• The Everyone’s Invited (“EI”) movement is referenced a number of times in the report. EI focusses on more contemporary, peer on peer abuse and harassment behaviours. EI has a significant and very active media profile and the types of claims that could arise from EI scenarios are much wider than conventional CSA injury claims. Potential arguments around systemic failings in an institution’s safeguarding practice, and the impact these failings had on the claimant’s mental health are likely to be referenced in claims. The combination of all these factors and the additional profile raising of EI by IICSA may well have a significant impact on the claims numbers and the way they are presented.
  • EI is referenced in complaints raised directly with schools.  Complaints of harassment are raised alongside systemic failure allegations;  accounts from fellow pupils are referenced to support complaints about a schools failures to adequately respond to inappropriate behaviour/harassment/assault. 
  • Limitation and mandatory reporting are going to be the subject of IICSA’s final report expected “later in 2022”. The nature of the recommendations made by IICSA may impact on future civil claims for damages.

Written by Sarah Murray-Smith at BLM

Historic Abuse and Statute of Limitations

Limitation in historic abuse claims has been a controversial concern for some time as strict application of the statute on Limitation can result in unfair outcomes.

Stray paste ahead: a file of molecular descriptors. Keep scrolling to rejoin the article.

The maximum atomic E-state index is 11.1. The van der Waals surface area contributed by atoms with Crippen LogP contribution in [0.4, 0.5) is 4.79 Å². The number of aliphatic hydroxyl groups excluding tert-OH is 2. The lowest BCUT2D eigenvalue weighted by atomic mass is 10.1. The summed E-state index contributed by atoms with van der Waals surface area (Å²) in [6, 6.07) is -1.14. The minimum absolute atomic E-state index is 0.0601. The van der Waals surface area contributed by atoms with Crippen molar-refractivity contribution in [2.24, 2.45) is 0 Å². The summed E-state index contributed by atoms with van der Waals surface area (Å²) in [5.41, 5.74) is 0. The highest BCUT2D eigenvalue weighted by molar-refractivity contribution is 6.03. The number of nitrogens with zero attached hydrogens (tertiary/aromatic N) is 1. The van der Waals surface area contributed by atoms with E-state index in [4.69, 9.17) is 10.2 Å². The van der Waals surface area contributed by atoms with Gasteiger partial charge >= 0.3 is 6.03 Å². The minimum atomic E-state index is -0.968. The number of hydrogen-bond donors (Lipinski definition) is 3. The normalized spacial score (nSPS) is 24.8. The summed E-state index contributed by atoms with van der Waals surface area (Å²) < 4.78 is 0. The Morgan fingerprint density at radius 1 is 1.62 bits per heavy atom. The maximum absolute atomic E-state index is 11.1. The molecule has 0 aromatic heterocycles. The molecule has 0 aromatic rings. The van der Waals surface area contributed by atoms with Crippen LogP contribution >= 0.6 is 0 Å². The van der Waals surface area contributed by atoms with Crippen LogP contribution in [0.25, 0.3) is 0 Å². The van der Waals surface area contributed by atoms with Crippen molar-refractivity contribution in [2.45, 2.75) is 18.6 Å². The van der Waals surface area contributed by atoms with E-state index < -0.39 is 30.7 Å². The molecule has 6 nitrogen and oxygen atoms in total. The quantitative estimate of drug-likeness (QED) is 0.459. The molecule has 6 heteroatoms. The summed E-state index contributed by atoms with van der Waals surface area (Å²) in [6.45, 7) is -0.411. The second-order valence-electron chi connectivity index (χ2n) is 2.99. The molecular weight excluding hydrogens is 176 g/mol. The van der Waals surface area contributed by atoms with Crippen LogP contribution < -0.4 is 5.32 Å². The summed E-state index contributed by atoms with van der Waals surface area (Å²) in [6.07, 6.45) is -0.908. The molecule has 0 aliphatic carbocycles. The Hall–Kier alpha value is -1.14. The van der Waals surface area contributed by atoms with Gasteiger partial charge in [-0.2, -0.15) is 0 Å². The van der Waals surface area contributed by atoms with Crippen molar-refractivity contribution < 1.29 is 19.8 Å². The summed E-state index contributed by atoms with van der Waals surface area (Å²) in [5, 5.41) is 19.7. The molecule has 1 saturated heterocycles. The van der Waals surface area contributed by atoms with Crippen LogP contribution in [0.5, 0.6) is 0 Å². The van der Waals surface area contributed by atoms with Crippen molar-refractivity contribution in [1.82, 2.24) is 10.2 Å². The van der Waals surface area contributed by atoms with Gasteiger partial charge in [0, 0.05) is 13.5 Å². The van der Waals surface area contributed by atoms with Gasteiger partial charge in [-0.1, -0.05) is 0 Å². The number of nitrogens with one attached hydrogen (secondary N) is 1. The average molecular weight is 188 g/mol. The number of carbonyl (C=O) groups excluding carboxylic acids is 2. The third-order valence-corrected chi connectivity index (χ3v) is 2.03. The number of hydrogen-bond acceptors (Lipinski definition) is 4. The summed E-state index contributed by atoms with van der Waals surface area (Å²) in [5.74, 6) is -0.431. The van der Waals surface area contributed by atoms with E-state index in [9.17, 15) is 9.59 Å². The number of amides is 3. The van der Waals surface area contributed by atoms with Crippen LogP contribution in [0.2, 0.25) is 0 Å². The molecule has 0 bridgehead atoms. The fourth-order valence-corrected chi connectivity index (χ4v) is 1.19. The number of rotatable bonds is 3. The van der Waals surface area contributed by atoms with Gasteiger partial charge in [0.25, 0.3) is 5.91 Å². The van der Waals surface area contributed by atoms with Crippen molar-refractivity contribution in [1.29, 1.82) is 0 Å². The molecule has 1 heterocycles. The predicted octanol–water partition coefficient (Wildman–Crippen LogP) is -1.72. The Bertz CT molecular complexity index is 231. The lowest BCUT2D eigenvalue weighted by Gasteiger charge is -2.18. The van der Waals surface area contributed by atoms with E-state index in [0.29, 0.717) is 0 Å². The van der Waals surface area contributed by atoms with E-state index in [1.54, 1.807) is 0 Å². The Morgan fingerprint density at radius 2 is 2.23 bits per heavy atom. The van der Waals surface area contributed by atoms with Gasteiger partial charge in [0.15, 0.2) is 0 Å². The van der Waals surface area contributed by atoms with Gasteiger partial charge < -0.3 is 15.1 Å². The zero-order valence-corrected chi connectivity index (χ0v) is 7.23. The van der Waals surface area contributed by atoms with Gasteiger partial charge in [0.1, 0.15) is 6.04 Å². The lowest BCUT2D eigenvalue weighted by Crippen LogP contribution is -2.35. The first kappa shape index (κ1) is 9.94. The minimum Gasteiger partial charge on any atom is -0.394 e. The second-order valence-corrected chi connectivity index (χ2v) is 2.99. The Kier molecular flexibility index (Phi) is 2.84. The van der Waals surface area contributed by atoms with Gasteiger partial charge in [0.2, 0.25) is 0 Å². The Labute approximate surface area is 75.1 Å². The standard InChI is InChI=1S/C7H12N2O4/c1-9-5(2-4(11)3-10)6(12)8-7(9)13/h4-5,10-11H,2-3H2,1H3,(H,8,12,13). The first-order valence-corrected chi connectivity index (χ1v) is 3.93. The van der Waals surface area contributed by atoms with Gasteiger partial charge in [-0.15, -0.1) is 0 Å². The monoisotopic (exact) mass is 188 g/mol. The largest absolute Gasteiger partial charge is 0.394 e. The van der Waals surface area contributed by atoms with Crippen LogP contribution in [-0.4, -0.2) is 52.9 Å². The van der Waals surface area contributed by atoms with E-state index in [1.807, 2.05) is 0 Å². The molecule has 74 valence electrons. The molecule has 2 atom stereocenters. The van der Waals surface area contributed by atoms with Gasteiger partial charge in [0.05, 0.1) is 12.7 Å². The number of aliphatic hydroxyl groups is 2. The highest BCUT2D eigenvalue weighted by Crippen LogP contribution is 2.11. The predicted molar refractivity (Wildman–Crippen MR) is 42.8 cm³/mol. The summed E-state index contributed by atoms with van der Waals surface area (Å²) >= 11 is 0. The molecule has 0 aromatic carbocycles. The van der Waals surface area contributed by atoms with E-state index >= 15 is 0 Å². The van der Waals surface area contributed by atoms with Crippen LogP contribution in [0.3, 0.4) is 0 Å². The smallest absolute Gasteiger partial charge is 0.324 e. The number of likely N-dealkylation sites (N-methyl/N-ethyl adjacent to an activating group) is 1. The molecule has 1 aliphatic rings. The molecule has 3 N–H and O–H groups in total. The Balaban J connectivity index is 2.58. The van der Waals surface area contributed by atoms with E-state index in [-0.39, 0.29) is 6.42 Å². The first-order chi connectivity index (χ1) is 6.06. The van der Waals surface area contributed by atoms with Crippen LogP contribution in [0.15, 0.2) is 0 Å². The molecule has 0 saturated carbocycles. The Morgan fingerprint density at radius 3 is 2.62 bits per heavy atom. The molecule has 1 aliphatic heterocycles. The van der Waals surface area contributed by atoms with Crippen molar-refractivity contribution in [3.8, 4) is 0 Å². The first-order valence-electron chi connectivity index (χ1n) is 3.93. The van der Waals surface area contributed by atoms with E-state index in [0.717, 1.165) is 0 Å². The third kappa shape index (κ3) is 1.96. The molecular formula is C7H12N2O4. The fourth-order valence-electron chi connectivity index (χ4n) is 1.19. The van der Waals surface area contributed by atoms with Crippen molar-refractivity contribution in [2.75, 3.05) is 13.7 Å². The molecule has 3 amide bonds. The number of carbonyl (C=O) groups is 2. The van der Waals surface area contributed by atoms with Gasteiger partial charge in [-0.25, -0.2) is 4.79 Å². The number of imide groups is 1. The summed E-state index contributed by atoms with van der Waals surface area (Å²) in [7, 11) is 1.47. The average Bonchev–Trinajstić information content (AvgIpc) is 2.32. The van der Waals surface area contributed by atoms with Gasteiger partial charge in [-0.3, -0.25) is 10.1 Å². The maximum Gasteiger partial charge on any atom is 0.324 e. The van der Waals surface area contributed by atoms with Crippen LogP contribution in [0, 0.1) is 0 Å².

As a consequence there is a groundswell of support for review and revision of limitation periods in such cases.

There is a current lack of uniformity.

In England and Wales primary limitation periods remain subject to a three year period from when a claimant reaches majority (age 21), albeit subject to discretion to extend the period in certain circumstances.

However in other jurisdictions change is already afoot and embedded.

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Abuse within swimming – independent investigation into Ellesmere College Titans

Ellesmere College Titans, an elite swimming club based at Ellesmere College, an independent boarding school in Shropshire, is to close following an independent investigation which found widespread failures to protect children, leading to eating disorders, bullying and significant mental health issues.

The investigation began in 2020 when parents contacted the club’s governing body, Swim England, concerned about children’s welfare.  The investigation (commissioned by Swim England) uncovered more than 70 separate complaints concerning some coaches’ behaviour and the club management’s failure to deal with multiple serious issues concerning the children.

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How much is contact child sexual abuse really costing England and Wales?

The Home Office has published its report about the economic and social cost of contact child sexual abuse (CSA). The report considers both the financial and non-financial costs relating to all children who began to experience contact sexual abuse, or who continued to experience contact sexual abuse, in England and Wales, in the year ending 31 March 2019. The total costs is estimated to be at least £10.1 billion (in 2018/19 prices). Furthermore, for each individual who experiences CSA, the cost is estimated to be £89,240.